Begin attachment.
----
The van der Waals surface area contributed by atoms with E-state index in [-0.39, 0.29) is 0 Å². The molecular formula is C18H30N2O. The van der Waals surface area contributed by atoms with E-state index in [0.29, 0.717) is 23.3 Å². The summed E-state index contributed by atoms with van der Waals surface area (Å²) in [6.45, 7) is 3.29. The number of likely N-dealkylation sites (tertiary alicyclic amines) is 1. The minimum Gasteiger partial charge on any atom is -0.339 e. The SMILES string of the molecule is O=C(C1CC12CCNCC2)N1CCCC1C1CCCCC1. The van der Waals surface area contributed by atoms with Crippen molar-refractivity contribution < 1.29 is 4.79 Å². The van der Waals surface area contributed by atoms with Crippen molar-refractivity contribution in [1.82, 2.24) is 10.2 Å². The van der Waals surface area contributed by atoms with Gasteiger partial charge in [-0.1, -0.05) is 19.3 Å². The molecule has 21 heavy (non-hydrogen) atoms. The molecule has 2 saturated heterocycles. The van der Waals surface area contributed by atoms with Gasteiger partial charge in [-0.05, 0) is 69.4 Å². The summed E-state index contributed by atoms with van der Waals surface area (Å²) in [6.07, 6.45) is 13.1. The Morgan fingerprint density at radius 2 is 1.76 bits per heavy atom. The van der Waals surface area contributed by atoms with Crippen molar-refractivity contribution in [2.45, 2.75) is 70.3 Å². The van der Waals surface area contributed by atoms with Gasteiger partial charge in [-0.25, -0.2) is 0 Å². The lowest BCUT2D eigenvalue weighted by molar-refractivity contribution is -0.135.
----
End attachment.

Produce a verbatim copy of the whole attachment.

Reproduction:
The van der Waals surface area contributed by atoms with E-state index in [-0.39, 0.29) is 0 Å². The molecular formula is C18H30N2O. The van der Waals surface area contributed by atoms with E-state index in [0.29, 0.717) is 23.3 Å². The summed E-state index contributed by atoms with van der Waals surface area (Å²) in [6.45, 7) is 3.29. The number of likely N-dealkylation sites (tertiary alicyclic amines) is 1. The minimum Gasteiger partial charge on any atom is -0.339 e. The SMILES string of the molecule is O=C(C1CC12CCNCC2)N1CCCC1C1CCCCC1. The van der Waals surface area contributed by atoms with Crippen molar-refractivity contribution < 1.29 is 4.79 Å². The van der Waals surface area contributed by atoms with Crippen molar-refractivity contribution in [1.82, 2.24) is 10.2 Å². The van der Waals surface area contributed by atoms with Gasteiger partial charge in [-0.1, -0.05) is 19.3 Å². The molecule has 21 heavy (non-hydrogen) atoms. The molecule has 2 saturated heterocycles. The van der Waals surface area contributed by atoms with Gasteiger partial charge in [-0.05, 0) is 69.4 Å². The summed E-state index contributed by atoms with van der Waals surface area (Å²) in [6.07, 6.45) is 13.1. The Morgan fingerprint density at radius 2 is 1.76 bits per heavy atom. The van der Waals surface area contributed by atoms with Crippen molar-refractivity contribution in [2.45, 2.75) is 70.3 Å². The van der Waals surface area contributed by atoms with Gasteiger partial charge in [-0.25, -0.2) is 0 Å². The lowest BCUT2D eigenvalue weighted by molar-refractivity contribution is -0.135.